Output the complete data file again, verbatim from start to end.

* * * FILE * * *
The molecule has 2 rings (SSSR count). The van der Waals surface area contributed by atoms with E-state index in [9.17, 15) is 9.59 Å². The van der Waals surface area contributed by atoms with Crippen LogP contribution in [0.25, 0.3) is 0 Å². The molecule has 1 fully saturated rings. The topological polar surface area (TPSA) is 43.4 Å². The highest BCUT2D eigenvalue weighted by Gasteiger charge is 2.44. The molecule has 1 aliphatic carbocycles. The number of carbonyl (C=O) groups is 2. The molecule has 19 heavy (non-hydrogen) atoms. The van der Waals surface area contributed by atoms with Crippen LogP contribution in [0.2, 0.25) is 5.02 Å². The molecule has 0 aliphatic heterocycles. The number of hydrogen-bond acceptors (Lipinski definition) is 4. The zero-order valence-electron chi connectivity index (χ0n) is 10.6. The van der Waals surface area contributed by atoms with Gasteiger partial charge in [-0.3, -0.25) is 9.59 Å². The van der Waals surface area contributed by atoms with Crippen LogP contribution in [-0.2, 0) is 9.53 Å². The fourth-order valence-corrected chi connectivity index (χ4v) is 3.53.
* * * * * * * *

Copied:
The molecule has 2 rings (SSSR count). The van der Waals surface area contributed by atoms with E-state index in [9.17, 15) is 9.59 Å². The van der Waals surface area contributed by atoms with Crippen LogP contribution in [0.25, 0.3) is 0 Å². The molecule has 1 fully saturated rings. The topological polar surface area (TPSA) is 43.4 Å². The highest BCUT2D eigenvalue weighted by Gasteiger charge is 2.44. The molecule has 1 aliphatic carbocycles. The number of carbonyl (C=O) groups is 2. The molecule has 19 heavy (non-hydrogen) atoms. The van der Waals surface area contributed by atoms with Crippen LogP contribution in [0.2, 0.25) is 5.02 Å². The molecule has 0 aliphatic heterocycles. The number of hydrogen-bond acceptors (Lipinski definition) is 4. The zero-order valence-electron chi connectivity index (χ0n) is 10.6. The van der Waals surface area contributed by atoms with Gasteiger partial charge in [-0.3, -0.25) is 9.59 Å². The van der Waals surface area contributed by atoms with Crippen LogP contribution in [-0.2, 0) is 9.53 Å². The fourth-order valence-corrected chi connectivity index (χ4v) is 3.53.